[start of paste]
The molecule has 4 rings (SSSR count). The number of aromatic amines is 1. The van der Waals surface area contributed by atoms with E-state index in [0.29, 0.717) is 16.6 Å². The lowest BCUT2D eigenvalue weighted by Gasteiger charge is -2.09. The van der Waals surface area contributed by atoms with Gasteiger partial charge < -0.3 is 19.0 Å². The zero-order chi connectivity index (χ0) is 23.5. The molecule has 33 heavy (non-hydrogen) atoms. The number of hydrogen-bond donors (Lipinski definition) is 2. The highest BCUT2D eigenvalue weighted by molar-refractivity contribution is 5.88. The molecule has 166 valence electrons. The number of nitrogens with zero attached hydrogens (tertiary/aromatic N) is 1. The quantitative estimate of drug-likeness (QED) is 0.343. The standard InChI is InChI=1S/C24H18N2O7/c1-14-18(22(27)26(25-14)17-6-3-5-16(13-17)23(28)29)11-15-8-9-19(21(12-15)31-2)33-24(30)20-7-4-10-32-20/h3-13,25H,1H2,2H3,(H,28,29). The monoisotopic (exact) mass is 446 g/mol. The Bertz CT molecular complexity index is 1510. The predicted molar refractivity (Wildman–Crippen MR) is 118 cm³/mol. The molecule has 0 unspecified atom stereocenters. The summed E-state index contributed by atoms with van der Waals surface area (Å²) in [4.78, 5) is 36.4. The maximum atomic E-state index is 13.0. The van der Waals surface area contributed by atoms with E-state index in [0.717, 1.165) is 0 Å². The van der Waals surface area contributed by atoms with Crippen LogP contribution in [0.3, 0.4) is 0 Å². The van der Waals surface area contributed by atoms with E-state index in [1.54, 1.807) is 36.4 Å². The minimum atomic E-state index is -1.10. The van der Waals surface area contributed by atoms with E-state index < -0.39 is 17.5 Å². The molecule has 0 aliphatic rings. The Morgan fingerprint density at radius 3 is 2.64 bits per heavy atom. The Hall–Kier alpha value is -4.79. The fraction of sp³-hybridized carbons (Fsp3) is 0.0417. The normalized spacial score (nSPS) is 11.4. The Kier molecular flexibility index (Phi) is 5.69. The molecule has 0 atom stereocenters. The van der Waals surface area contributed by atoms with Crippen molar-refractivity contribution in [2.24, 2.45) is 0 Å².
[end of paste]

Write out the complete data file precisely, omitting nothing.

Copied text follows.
The molecule has 4 rings (SSSR count). The number of aromatic amines is 1. The van der Waals surface area contributed by atoms with E-state index in [0.29, 0.717) is 16.6 Å². The lowest BCUT2D eigenvalue weighted by Gasteiger charge is -2.09. The van der Waals surface area contributed by atoms with Gasteiger partial charge < -0.3 is 19.0 Å². The zero-order chi connectivity index (χ0) is 23.5. The molecule has 33 heavy (non-hydrogen) atoms. The number of hydrogen-bond donors (Lipinski definition) is 2. The highest BCUT2D eigenvalue weighted by molar-refractivity contribution is 5.88. The molecule has 166 valence electrons. The number of nitrogens with zero attached hydrogens (tertiary/aromatic N) is 1. The quantitative estimate of drug-likeness (QED) is 0.343. The standard InChI is InChI=1S/C24H18N2O7/c1-14-18(22(27)26(25-14)17-6-3-5-16(13-17)23(28)29)11-15-8-9-19(21(12-15)31-2)33-24(30)20-7-4-10-32-20/h3-13,25H,1H2,2H3,(H,28,29). The monoisotopic (exact) mass is 446 g/mol. The Bertz CT molecular complexity index is 1510. The predicted molar refractivity (Wildman–Crippen MR) is 118 cm³/mol. The molecule has 0 unspecified atom stereocenters. The summed E-state index contributed by atoms with van der Waals surface area (Å²) in [4.78, 5) is 36.4. The maximum atomic E-state index is 13.0. The van der Waals surface area contributed by atoms with E-state index in [0.717, 1.165) is 0 Å². The van der Waals surface area contributed by atoms with Crippen LogP contribution in [0.3, 0.4) is 0 Å². The van der Waals surface area contributed by atoms with E-state index in [1.54, 1.807) is 36.4 Å². The minimum atomic E-state index is -1.10. The van der Waals surface area contributed by atoms with E-state index < -0.39 is 17.5 Å². The molecule has 0 aliphatic rings. The Morgan fingerprint density at radius 3 is 2.64 bits per heavy atom. The Hall–Kier alpha value is -4.79. The fraction of sp³-hybridized carbons (Fsp3) is 0.0417. The normalized spacial score (nSPS) is 11.4. The Kier molecular flexibility index (Phi) is 5.69. The molecule has 0 atom stereocenters. The van der Waals surface area contributed by atoms with Crippen molar-refractivity contribution in [2.24, 2.45) is 0 Å².